L.A. workers assigned to clean up homeless encampments report higher vaccination rates
About 78% of Los Angeles sanitation workers assigned to clean homeless encampments have reported being fully or partially vaccinated, officials said Thursday.
That was up sharply from an earlier figure showing that only 38% of employees in the entire Bureau of Sanitation had reported being fully or partially vaccinated, while 58% hadn’t yet disclosed their vaccination status.
The information was released a day after The Times reported about worries from activists that low vaccination rates among sanitation workers could lead to more homeless people getting COVID-19. Vaccination rates among L.A.'s homeless population are still relatively low compared with the broader population.
Elena Stern, a spokeswoman for the Department of Public Works, said Thursday that 259 of 263 employees in the Bureau of Sanitation division that does cleanups have reported their vaccine status. Of those, she said, 188 report being fully vaccinated, 13 report being partially vaccinated and 58 report not being vaccinated.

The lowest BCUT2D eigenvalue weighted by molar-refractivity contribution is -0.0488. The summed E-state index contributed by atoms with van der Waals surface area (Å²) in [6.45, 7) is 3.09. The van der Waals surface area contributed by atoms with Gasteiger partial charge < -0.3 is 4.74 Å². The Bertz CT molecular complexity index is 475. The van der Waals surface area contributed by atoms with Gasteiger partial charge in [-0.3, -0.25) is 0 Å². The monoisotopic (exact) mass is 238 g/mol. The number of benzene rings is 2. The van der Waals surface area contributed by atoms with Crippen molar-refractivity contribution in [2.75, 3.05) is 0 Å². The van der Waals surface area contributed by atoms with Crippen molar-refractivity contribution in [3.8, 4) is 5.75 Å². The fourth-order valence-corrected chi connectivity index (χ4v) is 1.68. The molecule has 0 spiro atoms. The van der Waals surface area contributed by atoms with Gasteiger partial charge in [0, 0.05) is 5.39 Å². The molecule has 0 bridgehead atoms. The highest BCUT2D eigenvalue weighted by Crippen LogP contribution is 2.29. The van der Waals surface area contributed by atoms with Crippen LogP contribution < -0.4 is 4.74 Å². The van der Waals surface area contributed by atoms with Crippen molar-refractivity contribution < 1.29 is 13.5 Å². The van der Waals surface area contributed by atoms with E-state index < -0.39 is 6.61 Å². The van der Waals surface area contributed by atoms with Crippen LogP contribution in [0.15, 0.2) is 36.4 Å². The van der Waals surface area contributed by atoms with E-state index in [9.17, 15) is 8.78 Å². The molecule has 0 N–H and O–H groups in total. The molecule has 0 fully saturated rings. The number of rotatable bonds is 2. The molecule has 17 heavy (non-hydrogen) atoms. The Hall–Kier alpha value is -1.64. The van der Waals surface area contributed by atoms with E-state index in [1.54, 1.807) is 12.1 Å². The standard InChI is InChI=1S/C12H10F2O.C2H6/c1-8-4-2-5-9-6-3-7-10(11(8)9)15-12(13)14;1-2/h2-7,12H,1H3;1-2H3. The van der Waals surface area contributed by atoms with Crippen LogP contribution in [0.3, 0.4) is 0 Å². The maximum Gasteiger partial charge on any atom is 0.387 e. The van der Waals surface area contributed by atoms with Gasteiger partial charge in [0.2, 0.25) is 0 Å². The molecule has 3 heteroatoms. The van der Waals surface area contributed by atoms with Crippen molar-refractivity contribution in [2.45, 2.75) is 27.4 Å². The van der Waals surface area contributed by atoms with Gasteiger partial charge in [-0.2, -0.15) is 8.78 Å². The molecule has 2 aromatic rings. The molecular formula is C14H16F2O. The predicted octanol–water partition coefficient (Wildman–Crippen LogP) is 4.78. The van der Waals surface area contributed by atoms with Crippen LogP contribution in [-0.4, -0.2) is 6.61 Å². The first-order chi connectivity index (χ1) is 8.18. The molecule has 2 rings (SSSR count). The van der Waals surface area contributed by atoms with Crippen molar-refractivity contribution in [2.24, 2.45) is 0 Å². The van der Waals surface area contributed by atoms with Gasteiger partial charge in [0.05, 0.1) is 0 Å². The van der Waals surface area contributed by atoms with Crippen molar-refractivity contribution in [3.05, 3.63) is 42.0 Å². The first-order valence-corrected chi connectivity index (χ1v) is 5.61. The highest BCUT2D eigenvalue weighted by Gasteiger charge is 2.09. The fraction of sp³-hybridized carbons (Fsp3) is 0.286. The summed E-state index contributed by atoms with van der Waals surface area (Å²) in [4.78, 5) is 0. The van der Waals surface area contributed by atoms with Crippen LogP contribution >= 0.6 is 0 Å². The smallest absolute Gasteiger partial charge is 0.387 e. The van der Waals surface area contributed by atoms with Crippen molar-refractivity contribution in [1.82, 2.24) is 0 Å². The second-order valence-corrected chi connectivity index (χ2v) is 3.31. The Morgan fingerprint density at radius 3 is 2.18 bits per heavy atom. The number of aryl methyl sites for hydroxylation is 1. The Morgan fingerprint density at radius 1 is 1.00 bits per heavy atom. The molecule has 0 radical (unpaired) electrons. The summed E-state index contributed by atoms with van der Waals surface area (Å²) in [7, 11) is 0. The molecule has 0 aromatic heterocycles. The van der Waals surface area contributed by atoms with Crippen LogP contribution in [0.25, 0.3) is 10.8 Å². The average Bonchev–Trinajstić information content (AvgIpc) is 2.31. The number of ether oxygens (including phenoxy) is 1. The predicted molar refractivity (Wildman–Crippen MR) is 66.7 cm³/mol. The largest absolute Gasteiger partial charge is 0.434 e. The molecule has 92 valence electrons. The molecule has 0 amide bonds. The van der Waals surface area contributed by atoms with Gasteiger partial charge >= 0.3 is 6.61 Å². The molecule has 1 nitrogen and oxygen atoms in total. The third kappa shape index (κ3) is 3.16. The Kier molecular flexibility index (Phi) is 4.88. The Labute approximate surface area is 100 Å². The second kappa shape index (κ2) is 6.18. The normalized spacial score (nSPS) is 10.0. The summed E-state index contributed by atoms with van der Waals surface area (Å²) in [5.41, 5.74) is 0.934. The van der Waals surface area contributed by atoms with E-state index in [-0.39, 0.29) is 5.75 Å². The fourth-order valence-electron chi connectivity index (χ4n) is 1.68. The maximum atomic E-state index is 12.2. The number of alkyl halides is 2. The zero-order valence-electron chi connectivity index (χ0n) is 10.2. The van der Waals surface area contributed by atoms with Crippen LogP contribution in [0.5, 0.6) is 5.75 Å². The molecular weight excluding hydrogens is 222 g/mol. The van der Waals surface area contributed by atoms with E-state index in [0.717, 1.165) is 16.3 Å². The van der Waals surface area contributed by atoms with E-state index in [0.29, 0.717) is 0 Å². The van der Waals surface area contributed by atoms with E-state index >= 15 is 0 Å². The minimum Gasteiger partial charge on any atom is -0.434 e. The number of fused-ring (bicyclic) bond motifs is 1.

It’s “a fluid number, and the number of vaccinations is increasing every day,” Stern said.
Workers have until Oct. 19 to report their vaccine status. Vaccination requirements will become a condition of city employment the following day.
The department’s Livability and Services Division is responsible for cleaning and rapid engagement cleanups, known as CARE, which typically allow tents to remain on the sidewalk.
These employees also do CARE+ operations, which require that everything be moved — tents, mattresses, etc. — so sidewalks can be power-washed with a combination of water and bleach. These cleanups were mostly suspended in March 2020 in hopes of reducing the chances of spreading COVID-19 and restarted again earlier this month.
Advocates for homeless people worry that the risks from COVID are still present. Two weeks ago, the L.A. County Department of Public Health reported that an estimated 43.5% of the homeless population is vaccinated, well below the 60.6% of county residents overall.
Times staff writer David Zahniser contributed to this report.
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